Part of the significance of him being a Samaritan is related to the significance of the other two defined characters being a Priest and a Levite. They were on the road between Jericho and Jerusalem (to go work at the Jerusalem Temple?) and they refused to touch the bloody man because it would violate their duties as Priests and Levites. In other words, they were following the Law—the very Law that Jesus was pointing the expert in the Law to read in verse 26. But Jesus didn’t ask the expert “who was following the Law?” Rather, he asked him, “who was the neighbor?” The neighbor was the Samaritan, who happened to be on the road between Jerusalem and Jericho. Both of these towns are in Judaea and not Samaria. In other words, he was not a neighbor in the traditional sense as we understand neighbor, but only a neighbor as defined by Jesus and the expert in the Law. He was a neighbor because he showed mercy.
This is the second time Samaritans are mentioned in Luke’s Gospel. The first time is in the previous chapter, at the beginning of Jesus’s journey to Jerusalem for Passover. In that brief passage (9:51-56), Jesus sends messengers into a Samaritan village “to get things ready for him.” The Samaritans, though, did not welcome Jesus, because he was “heading for Jerusalem.” Presumably, because Samaritans rejected the Jerusalem Temple as an illegitimate locus of worship, the Samaritans also rejected those who worshipped there.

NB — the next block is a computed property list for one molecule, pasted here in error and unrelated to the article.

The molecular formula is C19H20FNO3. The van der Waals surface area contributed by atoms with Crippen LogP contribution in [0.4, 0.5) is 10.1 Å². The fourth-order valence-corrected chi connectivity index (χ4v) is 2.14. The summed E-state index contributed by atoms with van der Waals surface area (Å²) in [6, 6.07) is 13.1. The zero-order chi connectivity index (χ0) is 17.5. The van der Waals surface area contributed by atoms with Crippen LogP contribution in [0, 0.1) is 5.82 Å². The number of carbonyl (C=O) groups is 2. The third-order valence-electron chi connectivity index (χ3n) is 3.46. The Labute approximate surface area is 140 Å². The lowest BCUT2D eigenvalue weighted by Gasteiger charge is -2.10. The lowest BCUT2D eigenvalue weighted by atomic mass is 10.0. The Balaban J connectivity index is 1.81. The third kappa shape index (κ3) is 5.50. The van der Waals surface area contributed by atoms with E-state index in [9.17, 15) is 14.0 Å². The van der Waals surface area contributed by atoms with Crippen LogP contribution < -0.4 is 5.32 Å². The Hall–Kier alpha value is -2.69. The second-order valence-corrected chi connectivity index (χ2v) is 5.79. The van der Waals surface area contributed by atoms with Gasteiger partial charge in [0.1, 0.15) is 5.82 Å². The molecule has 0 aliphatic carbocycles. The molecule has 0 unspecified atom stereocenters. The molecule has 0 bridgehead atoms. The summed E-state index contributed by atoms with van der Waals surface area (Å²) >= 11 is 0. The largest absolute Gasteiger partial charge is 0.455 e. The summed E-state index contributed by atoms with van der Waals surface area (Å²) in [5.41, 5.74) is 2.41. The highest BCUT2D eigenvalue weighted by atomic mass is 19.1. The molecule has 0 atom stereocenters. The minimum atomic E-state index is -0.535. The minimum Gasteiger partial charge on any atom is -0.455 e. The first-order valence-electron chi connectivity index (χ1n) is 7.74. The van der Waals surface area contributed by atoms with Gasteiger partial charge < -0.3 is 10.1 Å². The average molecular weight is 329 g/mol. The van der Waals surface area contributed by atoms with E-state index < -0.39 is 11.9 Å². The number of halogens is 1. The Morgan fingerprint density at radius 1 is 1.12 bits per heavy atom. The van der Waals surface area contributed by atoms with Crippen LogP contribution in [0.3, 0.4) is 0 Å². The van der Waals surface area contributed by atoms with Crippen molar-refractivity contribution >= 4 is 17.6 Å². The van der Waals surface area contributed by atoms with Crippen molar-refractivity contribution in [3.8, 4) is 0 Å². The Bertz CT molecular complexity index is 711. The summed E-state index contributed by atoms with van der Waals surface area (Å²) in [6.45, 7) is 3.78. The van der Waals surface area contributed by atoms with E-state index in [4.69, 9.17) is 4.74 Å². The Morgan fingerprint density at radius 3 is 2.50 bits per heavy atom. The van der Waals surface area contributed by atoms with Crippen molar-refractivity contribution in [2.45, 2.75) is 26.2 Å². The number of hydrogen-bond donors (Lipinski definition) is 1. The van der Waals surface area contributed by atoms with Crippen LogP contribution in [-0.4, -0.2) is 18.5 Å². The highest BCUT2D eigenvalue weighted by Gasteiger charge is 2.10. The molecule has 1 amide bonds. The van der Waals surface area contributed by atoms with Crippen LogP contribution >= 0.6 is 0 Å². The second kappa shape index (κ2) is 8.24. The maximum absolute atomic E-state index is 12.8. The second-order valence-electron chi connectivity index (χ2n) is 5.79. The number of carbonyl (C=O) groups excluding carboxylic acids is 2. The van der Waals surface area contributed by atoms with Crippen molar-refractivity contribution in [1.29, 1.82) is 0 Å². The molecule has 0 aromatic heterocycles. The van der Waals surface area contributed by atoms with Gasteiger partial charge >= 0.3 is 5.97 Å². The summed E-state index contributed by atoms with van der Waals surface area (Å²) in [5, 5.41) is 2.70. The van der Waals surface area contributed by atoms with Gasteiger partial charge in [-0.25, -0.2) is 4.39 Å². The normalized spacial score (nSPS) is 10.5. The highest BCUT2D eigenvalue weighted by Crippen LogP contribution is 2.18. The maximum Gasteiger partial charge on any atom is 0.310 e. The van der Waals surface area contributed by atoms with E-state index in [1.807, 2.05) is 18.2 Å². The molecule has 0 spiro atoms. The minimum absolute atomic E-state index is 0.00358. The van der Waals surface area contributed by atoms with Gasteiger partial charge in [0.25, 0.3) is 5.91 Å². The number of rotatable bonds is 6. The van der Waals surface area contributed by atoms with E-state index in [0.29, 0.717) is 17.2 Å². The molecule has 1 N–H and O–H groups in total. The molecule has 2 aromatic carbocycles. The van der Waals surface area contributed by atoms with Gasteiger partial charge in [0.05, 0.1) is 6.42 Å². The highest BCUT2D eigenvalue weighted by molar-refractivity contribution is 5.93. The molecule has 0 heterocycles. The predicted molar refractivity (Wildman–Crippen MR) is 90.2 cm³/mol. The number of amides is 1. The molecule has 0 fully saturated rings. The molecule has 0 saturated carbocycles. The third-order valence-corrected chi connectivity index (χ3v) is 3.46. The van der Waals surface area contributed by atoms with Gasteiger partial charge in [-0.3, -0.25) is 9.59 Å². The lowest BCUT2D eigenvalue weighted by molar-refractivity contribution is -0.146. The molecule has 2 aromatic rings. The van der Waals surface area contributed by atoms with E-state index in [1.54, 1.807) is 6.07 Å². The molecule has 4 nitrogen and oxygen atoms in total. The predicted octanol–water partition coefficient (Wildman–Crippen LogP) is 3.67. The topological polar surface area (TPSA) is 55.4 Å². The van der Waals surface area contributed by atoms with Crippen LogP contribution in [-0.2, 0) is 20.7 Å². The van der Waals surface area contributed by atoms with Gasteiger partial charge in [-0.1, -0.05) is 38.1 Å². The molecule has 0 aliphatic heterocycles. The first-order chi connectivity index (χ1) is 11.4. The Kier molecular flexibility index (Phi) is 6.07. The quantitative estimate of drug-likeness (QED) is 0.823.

In response to Jesus’s rejection, James and John offer to call fire down from heaven to destroy the village! This certainly indicates how hated the Samaritans were by Jews at the time (not to mention how hated the Jews were by Samaritans). Jesus, however, rebuked his disciples for suggesting such a thing. Thus, for Jesus to use a Samaritan to be the neighbor in the parable must have been quite a shock to the disciples, certainly, considering they were willing to treat a Samaritan village as if it were Sodom and Gomorrah for refusing Jesus.
I find this quite challenging. I’m really not sure what to do with the passage, especially considering that what comes between the two stories that mention Samaritans shows Jesus condemning Jewish towns as being worse than Sodom for essentially doing the same thing as the Samaritan town! (Luke 10:1-16). It seems incongruous to me.
I do have faith that there is some meaning to be found in the incongruity in these passages. But I also have faith that that meaning is not what Franklin Graham wrote recently, that “Muslim immigration into the United States should be stopped until we can properly vet them or until the war with Islam is over.” What seems to be two of the few clear things in the passage that gave us the name Samaritan’s Purse is that mercy can come from surprising places and that we are to show mercy to the stranger. Oh, and that maybe disciples of Jesus should refrain from sending down fire from heaven on any city.